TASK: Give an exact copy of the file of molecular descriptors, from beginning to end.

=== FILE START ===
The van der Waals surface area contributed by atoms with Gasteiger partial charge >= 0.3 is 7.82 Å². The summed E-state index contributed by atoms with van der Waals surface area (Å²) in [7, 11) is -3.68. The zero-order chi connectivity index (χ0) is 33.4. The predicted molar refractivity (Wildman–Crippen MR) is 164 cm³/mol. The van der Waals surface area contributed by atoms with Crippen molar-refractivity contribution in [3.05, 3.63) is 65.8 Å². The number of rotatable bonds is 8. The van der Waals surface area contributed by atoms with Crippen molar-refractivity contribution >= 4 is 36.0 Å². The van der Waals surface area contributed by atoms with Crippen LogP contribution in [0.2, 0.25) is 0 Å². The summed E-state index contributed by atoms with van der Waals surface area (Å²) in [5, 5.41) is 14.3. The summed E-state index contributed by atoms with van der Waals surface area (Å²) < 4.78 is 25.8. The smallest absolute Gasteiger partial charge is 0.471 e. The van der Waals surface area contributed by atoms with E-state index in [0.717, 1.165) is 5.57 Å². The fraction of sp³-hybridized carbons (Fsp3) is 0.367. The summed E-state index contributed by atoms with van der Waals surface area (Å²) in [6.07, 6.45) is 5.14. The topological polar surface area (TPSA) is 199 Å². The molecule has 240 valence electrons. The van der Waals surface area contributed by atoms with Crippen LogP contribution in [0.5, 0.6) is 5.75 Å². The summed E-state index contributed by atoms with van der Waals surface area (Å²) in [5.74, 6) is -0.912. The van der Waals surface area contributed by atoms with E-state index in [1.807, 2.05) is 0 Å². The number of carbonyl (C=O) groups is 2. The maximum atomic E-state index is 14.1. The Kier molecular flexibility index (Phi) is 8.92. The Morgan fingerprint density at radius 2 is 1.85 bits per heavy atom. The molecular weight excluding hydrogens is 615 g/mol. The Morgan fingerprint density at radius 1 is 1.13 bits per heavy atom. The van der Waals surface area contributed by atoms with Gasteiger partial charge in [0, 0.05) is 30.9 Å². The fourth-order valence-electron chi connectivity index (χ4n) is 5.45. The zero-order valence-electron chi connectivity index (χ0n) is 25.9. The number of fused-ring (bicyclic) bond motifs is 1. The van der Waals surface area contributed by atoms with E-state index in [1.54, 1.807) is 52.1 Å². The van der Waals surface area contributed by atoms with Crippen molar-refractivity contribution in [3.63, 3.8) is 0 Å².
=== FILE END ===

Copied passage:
The van der Waals surface area contributed by atoms with Gasteiger partial charge >= 0.3 is 7.82 Å². The summed E-state index contributed by atoms with van der Waals surface area (Å²) in [7, 11) is -3.68. The zero-order chi connectivity index (χ0) is 33.4. The predicted molar refractivity (Wildman–Crippen MR) is 164 cm³/mol. The van der Waals surface area contributed by atoms with Crippen molar-refractivity contribution in [3.05, 3.63) is 65.8 Å². The number of rotatable bonds is 8. The van der Waals surface area contributed by atoms with Crippen molar-refractivity contribution >= 4 is 36.0 Å². The van der Waals surface area contributed by atoms with Crippen LogP contribution in [0.2, 0.25) is 0 Å². The summed E-state index contributed by atoms with van der Waals surface area (Å²) in [5, 5.41) is 14.3. The summed E-state index contributed by atoms with van der Waals surface area (Å²) < 4.78 is 25.8. The smallest absolute Gasteiger partial charge is 0.471 e. The van der Waals surface area contributed by atoms with E-state index in [0.717, 1.165) is 5.57 Å². The fraction of sp³-hybridized carbons (Fsp3) is 0.367. The summed E-state index contributed by atoms with van der Waals surface area (Å²) in [6.07, 6.45) is 5.14. The topological polar surface area (TPSA) is 199 Å². The molecule has 240 valence electrons. The van der Waals surface area contributed by atoms with Crippen LogP contribution in [0.5, 0.6) is 5.75 Å². The summed E-state index contributed by atoms with van der Waals surface area (Å²) in [5.74, 6) is -0.912. The van der Waals surface area contributed by atoms with E-state index in [1.807, 2.05) is 0 Å². The number of carbonyl (C=O) groups is 2. The maximum atomic E-state index is 14.1. The Kier molecular flexibility index (Phi) is 8.92. The Morgan fingerprint density at radius 2 is 1.85 bits per heavy atom. The molecular weight excluding hydrogens is 615 g/mol. The Morgan fingerprint density at radius 1 is 1.13 bits per heavy atom. The van der Waals surface area contributed by atoms with Gasteiger partial charge in [0, 0.05) is 30.9 Å². The fourth-order valence-electron chi connectivity index (χ4n) is 5.45. The zero-order valence-electron chi connectivity index (χ0n) is 25.9. The number of fused-ring (bicyclic) bond motifs is 1. The van der Waals surface area contributed by atoms with E-state index in [1.54, 1.807) is 52.1 Å². The van der Waals surface area contributed by atoms with Crippen molar-refractivity contribution in [3.63, 3.8) is 0 Å².